toward this disaster may be a recession that will seem to
appear out of nowhere…

By Steve Sjuggerud

Let me state categorically that [this] sequence is barely
questionable, almost inevitable, 99% unavoidable, and in
modern parlance – a “slam-dunk.”

— Bill Gross, The Bond King, October 3, 2005

A half-trillion dollars…That’s what Bill Gross is
responsible for.

Why is he entrusted with managing a half-trillion dollars?
It’s simple… Bill Gross has delivered double-digit annual
returns in bonds for over three decades. He’s the best bond
manager in the world. That’s why they call him The Bond

What’s his secret? I think his “secret” – if you can call
it that – is that he actually thinks for himself. (This is
rarer on Wall Street than you can possibly imagine.)

Because of that, I always make a point to read his monthly
Investment Outlook when it comes out. With his investment
calls, Bill Gross may not always be right on the timing.
But as his three-decade track record shows, his calls are
nearly always pretty darn good.

So when Bill Gross comes out with a call that is “almost
inevitable” and “99% unavoidable,” as he did in his latest
Investment Outlook, we have to take notice. If Bill is that
confident, then we’ve got to think about adjusting our
portfolios for this “almost inevetible” situation… and
we’ve got to figure out how to best profit from it.
Bill Gross is confident that a major change in the U.S.
economy is just around the corner. What’s “almost
inevitable?” According to Bill Gross, it’s 1) a housing
bust followed by 2) a weakening U.S. economy. In his own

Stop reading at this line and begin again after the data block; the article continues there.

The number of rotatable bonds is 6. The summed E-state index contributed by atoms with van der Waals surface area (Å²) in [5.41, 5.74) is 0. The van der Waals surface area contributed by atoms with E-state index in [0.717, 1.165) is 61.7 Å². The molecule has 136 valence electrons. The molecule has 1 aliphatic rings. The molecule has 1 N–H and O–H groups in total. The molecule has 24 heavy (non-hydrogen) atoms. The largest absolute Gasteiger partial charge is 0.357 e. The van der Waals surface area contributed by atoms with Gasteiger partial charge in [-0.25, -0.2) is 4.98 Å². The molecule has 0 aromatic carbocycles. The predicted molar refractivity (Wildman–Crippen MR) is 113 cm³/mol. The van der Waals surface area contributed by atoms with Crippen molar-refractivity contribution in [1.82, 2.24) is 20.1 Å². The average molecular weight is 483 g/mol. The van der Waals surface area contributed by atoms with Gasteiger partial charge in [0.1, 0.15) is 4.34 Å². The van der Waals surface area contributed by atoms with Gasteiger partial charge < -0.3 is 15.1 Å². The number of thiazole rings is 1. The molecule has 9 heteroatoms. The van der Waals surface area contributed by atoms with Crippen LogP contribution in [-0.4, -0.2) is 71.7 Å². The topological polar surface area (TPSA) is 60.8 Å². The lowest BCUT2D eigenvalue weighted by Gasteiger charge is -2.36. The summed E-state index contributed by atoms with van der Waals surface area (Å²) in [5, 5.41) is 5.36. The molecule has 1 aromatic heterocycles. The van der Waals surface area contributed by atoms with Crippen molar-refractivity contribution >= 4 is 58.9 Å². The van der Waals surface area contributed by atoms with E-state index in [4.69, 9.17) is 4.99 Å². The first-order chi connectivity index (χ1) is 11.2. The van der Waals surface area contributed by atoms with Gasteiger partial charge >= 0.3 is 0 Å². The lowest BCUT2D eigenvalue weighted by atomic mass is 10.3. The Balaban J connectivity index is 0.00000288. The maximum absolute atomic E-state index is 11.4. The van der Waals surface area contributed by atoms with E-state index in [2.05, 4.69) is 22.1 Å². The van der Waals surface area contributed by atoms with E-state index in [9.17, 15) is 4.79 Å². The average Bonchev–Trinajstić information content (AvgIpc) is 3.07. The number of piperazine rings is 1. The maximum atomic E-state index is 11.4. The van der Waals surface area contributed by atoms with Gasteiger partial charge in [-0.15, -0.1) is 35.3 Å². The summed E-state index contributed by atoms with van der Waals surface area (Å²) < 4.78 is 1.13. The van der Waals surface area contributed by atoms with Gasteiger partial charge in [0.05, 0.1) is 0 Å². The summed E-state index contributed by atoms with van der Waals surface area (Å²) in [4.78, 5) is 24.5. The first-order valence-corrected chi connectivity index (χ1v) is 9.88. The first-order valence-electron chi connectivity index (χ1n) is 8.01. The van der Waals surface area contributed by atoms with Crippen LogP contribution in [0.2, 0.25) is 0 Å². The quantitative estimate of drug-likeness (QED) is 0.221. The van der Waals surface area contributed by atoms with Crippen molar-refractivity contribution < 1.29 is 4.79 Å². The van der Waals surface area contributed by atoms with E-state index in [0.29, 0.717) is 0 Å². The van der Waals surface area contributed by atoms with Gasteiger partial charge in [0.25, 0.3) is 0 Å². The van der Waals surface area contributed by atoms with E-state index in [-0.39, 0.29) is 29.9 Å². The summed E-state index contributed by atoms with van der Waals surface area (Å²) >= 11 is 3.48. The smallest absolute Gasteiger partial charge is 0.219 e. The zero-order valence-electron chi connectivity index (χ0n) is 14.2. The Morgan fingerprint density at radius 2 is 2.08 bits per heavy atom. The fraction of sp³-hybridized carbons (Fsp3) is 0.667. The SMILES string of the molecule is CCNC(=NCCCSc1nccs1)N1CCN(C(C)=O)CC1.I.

words, he says:

“Make no mistake about it, the froth in the U.S. housing
market is about to lose its effervescence; the bubble is
about to become less bubbly. If real housing prices decline
in the U.S. in 2006 or 2007, a recession is nearly

Bill outlines the sequence he sees. And then he backs it up
with facts. It goes something like this:


Home prices will fall because Alan Greenspan has been
raising rates, specifically to cool the housing market.
It’s just now starting to work, as holders of ARMs
(adjustable-rate mortgages) have been painfully
discovering. (According to a new, exhaustive study, a very
likely outcome is a 15% fall in real home prices in the
next five years. More on this below.)

According to Bill Gross, home prices will stop their rise
when Greenspan’s higher interest rates start to be a burden
on first-time home buyers. Gross then expects banks to
tighten their lending standards. At this point, speculators
will finally “sniff the beginning of the end” of the
housing boom, as Gross says, and that’ll be it.


Bill Gross calls it the “house ATM.” As the values of
people’s homes have risen, people have refinanced or cashed
out some of that home value in the form of home-equity
loans. They then use the cash to upgrade their existing
homes, buy cars, or even make a down payment on a second

All that ends when the home-price boom ends. The “house
ATM” runs dry. And that means no more big trips to Home
Depot or Lowe’s. No more new cars. And no more second home
buying. Our “paper prosperity” – the increase in our wealth
on paper – is gone. Bill Gross sums it up:

Our economy is “acutely dependent on housing continuing to
go up, [home] equity continuing to be extracted, and
consumption continuing to be motivated by what seems to be